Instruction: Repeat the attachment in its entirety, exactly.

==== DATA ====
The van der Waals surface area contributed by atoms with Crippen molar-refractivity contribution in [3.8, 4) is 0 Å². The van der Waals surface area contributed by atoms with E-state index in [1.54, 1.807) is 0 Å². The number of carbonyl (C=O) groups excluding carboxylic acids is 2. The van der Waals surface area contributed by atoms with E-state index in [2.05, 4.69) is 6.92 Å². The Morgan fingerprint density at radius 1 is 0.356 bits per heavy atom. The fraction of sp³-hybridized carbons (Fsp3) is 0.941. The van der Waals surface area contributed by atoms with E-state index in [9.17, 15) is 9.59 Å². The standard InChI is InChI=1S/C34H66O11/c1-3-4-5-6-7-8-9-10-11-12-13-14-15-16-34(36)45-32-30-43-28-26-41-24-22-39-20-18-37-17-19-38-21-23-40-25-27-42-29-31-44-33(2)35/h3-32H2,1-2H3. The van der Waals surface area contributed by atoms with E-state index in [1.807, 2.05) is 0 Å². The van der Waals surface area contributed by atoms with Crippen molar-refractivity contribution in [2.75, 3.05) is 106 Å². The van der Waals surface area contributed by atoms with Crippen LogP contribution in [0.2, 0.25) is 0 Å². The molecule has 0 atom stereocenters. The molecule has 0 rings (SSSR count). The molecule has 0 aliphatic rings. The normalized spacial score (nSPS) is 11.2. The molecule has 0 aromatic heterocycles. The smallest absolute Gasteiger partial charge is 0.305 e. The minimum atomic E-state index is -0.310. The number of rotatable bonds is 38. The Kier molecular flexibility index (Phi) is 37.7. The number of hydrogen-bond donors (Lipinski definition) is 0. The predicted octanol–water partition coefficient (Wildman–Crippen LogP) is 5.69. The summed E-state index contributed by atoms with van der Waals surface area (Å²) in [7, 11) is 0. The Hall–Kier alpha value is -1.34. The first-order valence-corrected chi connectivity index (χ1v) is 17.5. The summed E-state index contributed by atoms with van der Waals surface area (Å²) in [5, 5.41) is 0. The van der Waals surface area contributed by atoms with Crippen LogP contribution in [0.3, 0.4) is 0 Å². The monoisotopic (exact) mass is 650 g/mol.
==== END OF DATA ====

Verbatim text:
The van der Waals surface area contributed by atoms with Crippen molar-refractivity contribution in [3.8, 4) is 0 Å². The van der Waals surface area contributed by atoms with E-state index in [1.54, 1.807) is 0 Å². The number of carbonyl (C=O) groups excluding carboxylic acids is 2. The van der Waals surface area contributed by atoms with E-state index in [2.05, 4.69) is 6.92 Å². The Morgan fingerprint density at radius 1 is 0.356 bits per heavy atom. The fraction of sp³-hybridized carbons (Fsp3) is 0.941. The van der Waals surface area contributed by atoms with E-state index in [9.17, 15) is 9.59 Å². The standard InChI is InChI=1S/C34H66O11/c1-3-4-5-6-7-8-9-10-11-12-13-14-15-16-34(36)45-32-30-43-28-26-41-24-22-39-20-18-37-17-19-38-21-23-40-25-27-42-29-31-44-33(2)35/h3-32H2,1-2H3. The van der Waals surface area contributed by atoms with E-state index in [1.807, 2.05) is 0 Å². The van der Waals surface area contributed by atoms with Crippen molar-refractivity contribution in [2.75, 3.05) is 106 Å². The van der Waals surface area contributed by atoms with Crippen LogP contribution in [0.2, 0.25) is 0 Å². The molecule has 0 atom stereocenters. The molecule has 0 rings (SSSR count). The molecule has 0 aliphatic rings. The normalized spacial score (nSPS) is 11.2. The molecule has 0 aromatic heterocycles. The smallest absolute Gasteiger partial charge is 0.305 e. The minimum atomic E-state index is -0.310. The number of rotatable bonds is 38. The Kier molecular flexibility index (Phi) is 37.7. The number of hydrogen-bond donors (Lipinski definition) is 0. The predicted octanol–water partition coefficient (Wildman–Crippen LogP) is 5.69. The summed E-state index contributed by atoms with van der Waals surface area (Å²) in [7, 11) is 0. The Hall–Kier alpha value is -1.34. The first-order valence-corrected chi connectivity index (χ1v) is 17.5. The summed E-state index contributed by atoms with van der Waals surface area (Å²) in [5, 5.41) is 0. The van der Waals surface area contributed by atoms with Crippen LogP contribution in [0.3, 0.4) is 0 Å². The monoisotopic (exact) mass is 650 g/mol.